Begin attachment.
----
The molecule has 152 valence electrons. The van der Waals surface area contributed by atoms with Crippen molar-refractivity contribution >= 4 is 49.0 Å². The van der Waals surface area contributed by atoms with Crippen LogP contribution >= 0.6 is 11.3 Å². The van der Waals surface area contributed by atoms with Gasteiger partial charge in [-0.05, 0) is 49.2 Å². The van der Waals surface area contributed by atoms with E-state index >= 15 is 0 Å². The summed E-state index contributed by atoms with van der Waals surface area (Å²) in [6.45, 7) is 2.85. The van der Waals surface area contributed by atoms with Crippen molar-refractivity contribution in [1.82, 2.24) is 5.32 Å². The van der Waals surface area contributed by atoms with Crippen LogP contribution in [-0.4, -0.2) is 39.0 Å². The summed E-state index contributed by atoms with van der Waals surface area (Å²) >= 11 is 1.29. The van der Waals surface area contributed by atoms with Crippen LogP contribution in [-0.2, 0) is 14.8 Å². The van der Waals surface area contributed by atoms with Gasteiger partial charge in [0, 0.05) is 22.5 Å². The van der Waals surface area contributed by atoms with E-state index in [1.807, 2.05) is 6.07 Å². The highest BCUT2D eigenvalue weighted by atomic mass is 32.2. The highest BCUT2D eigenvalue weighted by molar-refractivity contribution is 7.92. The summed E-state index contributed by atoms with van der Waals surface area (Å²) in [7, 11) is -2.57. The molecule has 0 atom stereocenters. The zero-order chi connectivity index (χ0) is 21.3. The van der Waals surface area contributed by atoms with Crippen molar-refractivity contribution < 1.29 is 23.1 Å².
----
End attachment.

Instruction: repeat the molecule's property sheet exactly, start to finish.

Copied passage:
The molecule has 152 valence electrons. The van der Waals surface area contributed by atoms with Crippen molar-refractivity contribution >= 4 is 49.0 Å². The van der Waals surface area contributed by atoms with Crippen LogP contribution >= 0.6 is 11.3 Å². The van der Waals surface area contributed by atoms with Gasteiger partial charge in [-0.05, 0) is 49.2 Å². The van der Waals surface area contributed by atoms with E-state index >= 15 is 0 Å². The summed E-state index contributed by atoms with van der Waals surface area (Å²) in [6.45, 7) is 2.85. The van der Waals surface area contributed by atoms with Crippen molar-refractivity contribution in [1.82, 2.24) is 5.32 Å². The van der Waals surface area contributed by atoms with Crippen LogP contribution in [-0.4, -0.2) is 39.0 Å². The summed E-state index contributed by atoms with van der Waals surface area (Å²) >= 11 is 1.29. The van der Waals surface area contributed by atoms with Crippen LogP contribution in [-0.2, 0) is 14.8 Å². The van der Waals surface area contributed by atoms with Gasteiger partial charge in [0, 0.05) is 22.5 Å². The van der Waals surface area contributed by atoms with E-state index in [1.807, 2.05) is 6.07 Å². The highest BCUT2D eigenvalue weighted by atomic mass is 32.2. The highest BCUT2D eigenvalue weighted by molar-refractivity contribution is 7.92. The summed E-state index contributed by atoms with van der Waals surface area (Å²) in [7, 11) is -2.57. The molecule has 0 atom stereocenters. The zero-order chi connectivity index (χ0) is 21.3. The van der Waals surface area contributed by atoms with Crippen molar-refractivity contribution < 1.29 is 23.1 Å².